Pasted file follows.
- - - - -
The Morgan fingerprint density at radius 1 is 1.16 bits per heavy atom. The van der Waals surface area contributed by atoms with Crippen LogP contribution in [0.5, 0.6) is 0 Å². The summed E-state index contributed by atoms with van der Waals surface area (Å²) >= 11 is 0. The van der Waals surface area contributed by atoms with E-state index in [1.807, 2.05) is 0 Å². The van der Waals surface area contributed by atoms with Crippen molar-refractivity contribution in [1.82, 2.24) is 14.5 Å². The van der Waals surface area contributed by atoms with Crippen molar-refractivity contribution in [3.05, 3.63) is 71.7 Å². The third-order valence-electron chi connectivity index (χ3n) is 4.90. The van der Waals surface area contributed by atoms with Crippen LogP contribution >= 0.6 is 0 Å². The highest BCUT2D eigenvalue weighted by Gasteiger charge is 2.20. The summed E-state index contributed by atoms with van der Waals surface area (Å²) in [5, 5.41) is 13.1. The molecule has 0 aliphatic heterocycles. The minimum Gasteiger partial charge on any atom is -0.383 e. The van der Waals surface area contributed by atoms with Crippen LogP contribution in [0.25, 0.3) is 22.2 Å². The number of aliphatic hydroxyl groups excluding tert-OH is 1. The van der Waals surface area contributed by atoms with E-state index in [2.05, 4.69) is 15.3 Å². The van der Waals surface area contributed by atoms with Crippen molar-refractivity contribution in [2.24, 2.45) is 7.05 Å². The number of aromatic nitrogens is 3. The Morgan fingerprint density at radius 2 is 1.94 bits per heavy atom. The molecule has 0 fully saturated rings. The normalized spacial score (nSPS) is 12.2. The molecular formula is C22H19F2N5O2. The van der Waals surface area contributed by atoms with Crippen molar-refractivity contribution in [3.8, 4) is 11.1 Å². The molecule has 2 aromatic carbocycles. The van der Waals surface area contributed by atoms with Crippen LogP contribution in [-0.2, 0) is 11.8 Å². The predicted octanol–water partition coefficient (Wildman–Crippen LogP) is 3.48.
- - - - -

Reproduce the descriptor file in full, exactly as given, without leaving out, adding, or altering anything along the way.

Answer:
The Morgan fingerprint density at radius 1 is 1.16 bits per heavy atom. The van der Waals surface area contributed by atoms with Crippen LogP contribution in [0.5, 0.6) is 0 Å². The summed E-state index contributed by atoms with van der Waals surface area (Å²) >= 11 is 0. The van der Waals surface area contributed by atoms with E-state index in [1.807, 2.05) is 0 Å². The van der Waals surface area contributed by atoms with Crippen molar-refractivity contribution in [1.82, 2.24) is 14.5 Å². The van der Waals surface area contributed by atoms with Crippen molar-refractivity contribution in [3.05, 3.63) is 71.7 Å². The third-order valence-electron chi connectivity index (χ3n) is 4.90. The van der Waals surface area contributed by atoms with Crippen LogP contribution >= 0.6 is 0 Å². The highest BCUT2D eigenvalue weighted by Gasteiger charge is 2.20. The summed E-state index contributed by atoms with van der Waals surface area (Å²) in [5, 5.41) is 13.1. The molecule has 0 aliphatic heterocycles. The minimum Gasteiger partial charge on any atom is -0.383 e. The van der Waals surface area contributed by atoms with Crippen LogP contribution in [0.25, 0.3) is 22.2 Å². The number of aliphatic hydroxyl groups excluding tert-OH is 1. The van der Waals surface area contributed by atoms with E-state index in [2.05, 4.69) is 15.3 Å². The van der Waals surface area contributed by atoms with Crippen molar-refractivity contribution in [2.24, 2.45) is 7.05 Å². The number of aromatic nitrogens is 3. The Morgan fingerprint density at radius 2 is 1.94 bits per heavy atom. The molecule has 0 fully saturated rings. The normalized spacial score (nSPS) is 12.2. The molecular formula is C22H19F2N5O2. The van der Waals surface area contributed by atoms with Crippen molar-refractivity contribution in [3.8, 4) is 11.1 Å². The molecule has 2 aromatic carbocycles. The van der Waals surface area contributed by atoms with Crippen LogP contribution in [-0.2, 0) is 11.8 Å². The predicted octanol–water partition coefficient (Wildman–Crippen LogP) is 3.48.